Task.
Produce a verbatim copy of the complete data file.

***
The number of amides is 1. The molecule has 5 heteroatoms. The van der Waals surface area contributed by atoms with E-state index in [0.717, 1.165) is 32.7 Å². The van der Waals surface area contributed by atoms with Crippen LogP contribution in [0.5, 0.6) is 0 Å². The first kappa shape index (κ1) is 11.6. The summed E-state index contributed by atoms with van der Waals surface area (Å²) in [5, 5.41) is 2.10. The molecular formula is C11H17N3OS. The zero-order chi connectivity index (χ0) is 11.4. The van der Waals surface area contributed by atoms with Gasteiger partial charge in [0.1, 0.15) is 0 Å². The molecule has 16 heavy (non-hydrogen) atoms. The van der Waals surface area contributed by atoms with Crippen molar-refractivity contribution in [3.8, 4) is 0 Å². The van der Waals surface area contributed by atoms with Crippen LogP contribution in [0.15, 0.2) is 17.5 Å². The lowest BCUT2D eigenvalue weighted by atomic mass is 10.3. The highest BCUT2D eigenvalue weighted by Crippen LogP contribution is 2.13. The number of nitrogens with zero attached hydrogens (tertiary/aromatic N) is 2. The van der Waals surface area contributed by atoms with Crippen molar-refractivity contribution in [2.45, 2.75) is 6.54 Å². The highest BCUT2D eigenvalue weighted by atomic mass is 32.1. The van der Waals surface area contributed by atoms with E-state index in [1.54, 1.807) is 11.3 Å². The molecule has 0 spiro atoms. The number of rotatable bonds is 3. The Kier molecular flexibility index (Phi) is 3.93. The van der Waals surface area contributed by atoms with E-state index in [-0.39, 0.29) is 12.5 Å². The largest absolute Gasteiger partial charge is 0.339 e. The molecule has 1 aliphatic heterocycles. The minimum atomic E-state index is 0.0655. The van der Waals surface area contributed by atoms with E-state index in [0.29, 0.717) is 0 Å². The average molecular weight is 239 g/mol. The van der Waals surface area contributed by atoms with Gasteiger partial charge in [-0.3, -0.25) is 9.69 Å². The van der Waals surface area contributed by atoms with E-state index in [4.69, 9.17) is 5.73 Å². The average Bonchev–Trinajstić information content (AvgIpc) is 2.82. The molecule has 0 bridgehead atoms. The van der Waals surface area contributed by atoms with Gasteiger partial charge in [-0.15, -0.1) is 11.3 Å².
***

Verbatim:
The number of amides is 1. The molecule has 5 heteroatoms. The van der Waals surface area contributed by atoms with E-state index in [0.717, 1.165) is 32.7 Å². The van der Waals surface area contributed by atoms with Crippen LogP contribution in [0.5, 0.6) is 0 Å². The first kappa shape index (κ1) is 11.6. The summed E-state index contributed by atoms with van der Waals surface area (Å²) in [5, 5.41) is 2.10. The molecular formula is C11H17N3OS. The zero-order chi connectivity index (χ0) is 11.4. The van der Waals surface area contributed by atoms with Gasteiger partial charge in [0.1, 0.15) is 0 Å². The molecule has 16 heavy (non-hydrogen) atoms. The van der Waals surface area contributed by atoms with Crippen molar-refractivity contribution in [3.8, 4) is 0 Å². The van der Waals surface area contributed by atoms with Crippen LogP contribution in [0.15, 0.2) is 17.5 Å². The lowest BCUT2D eigenvalue weighted by atomic mass is 10.3. The highest BCUT2D eigenvalue weighted by Crippen LogP contribution is 2.13. The number of nitrogens with zero attached hydrogens (tertiary/aromatic N) is 2. The van der Waals surface area contributed by atoms with Crippen molar-refractivity contribution in [2.45, 2.75) is 6.54 Å². The highest BCUT2D eigenvalue weighted by atomic mass is 32.1. The van der Waals surface area contributed by atoms with E-state index in [1.54, 1.807) is 11.3 Å². The molecule has 0 spiro atoms. The number of rotatable bonds is 3. The Kier molecular flexibility index (Phi) is 3.93. The van der Waals surface area contributed by atoms with E-state index in [-0.39, 0.29) is 12.5 Å². The largest absolute Gasteiger partial charge is 0.339 e. The molecule has 1 aliphatic heterocycles. The minimum atomic E-state index is 0.0655. The van der Waals surface area contributed by atoms with E-state index in [0.29, 0.717) is 0 Å². The average molecular weight is 239 g/mol. The van der Waals surface area contributed by atoms with Gasteiger partial charge in [-0.3, -0.25) is 9.69 Å². The van der Waals surface area contributed by atoms with E-state index in [4.69, 9.17) is 5.73 Å². The average Bonchev–Trinajstić information content (AvgIpc) is 2.82. The molecule has 0 bridgehead atoms. The van der Waals surface area contributed by atoms with Gasteiger partial charge in [-0.15, -0.1) is 11.3 Å².